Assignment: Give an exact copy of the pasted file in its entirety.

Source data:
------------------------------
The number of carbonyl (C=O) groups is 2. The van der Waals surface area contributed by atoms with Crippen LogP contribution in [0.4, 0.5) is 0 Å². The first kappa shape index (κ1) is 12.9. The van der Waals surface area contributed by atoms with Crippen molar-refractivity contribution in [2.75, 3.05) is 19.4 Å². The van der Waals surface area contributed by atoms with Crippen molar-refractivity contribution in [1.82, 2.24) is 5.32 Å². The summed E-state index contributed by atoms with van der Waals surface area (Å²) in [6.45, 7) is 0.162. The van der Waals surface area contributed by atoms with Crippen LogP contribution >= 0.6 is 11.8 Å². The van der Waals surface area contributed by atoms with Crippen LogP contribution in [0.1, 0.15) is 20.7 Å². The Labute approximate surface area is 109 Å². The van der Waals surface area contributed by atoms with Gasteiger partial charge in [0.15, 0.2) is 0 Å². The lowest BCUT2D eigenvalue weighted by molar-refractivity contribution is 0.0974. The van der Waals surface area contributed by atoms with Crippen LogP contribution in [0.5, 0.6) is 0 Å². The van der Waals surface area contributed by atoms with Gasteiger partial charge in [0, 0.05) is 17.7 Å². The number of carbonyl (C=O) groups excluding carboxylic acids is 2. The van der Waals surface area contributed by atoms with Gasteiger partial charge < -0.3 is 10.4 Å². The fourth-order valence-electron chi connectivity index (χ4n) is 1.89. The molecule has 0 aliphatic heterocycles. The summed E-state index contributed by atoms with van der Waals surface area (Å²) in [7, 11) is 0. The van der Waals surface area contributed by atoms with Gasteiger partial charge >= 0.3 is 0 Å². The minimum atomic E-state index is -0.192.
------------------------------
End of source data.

The number of carbonyl (C=O) groups is 2. The van der Waals surface area contributed by atoms with Crippen LogP contribution in [0.4, 0.5) is 0 Å². The first kappa shape index (κ1) is 12.9. The van der Waals surface area contributed by atoms with Crippen molar-refractivity contribution in [2.75, 3.05) is 19.4 Å². The van der Waals surface area contributed by atoms with Crippen molar-refractivity contribution in [1.82, 2.24) is 5.32 Å². The summed E-state index contributed by atoms with van der Waals surface area (Å²) in [6.45, 7) is 0.162. The van der Waals surface area contributed by atoms with Crippen LogP contribution >= 0.6 is 11.8 Å². The van der Waals surface area contributed by atoms with Crippen LogP contribution in [0.1, 0.15) is 20.7 Å². The Labute approximate surface area is 109 Å². The van der Waals surface area contributed by atoms with Gasteiger partial charge in [0.15, 0.2) is 0 Å². The lowest BCUT2D eigenvalue weighted by molar-refractivity contribution is 0.0974. The van der Waals surface area contributed by atoms with Crippen LogP contribution in [0.5, 0.6) is 0 Å². The van der Waals surface area contributed by atoms with Gasteiger partial charge in [0, 0.05) is 17.7 Å². The number of carbonyl (C=O) groups excluding carboxylic acids is 2. The van der Waals surface area contributed by atoms with Gasteiger partial charge < -0.3 is 10.4 Å². The fourth-order valence-electron chi connectivity index (χ4n) is 1.89. The molecule has 0 aliphatic heterocycles. The summed E-state index contributed by atoms with van der Waals surface area (Å²) in [7, 11) is 0. The van der Waals surface area contributed by atoms with Gasteiger partial charge >= 0.3 is 0 Å². The minimum atomic E-state index is -0.192.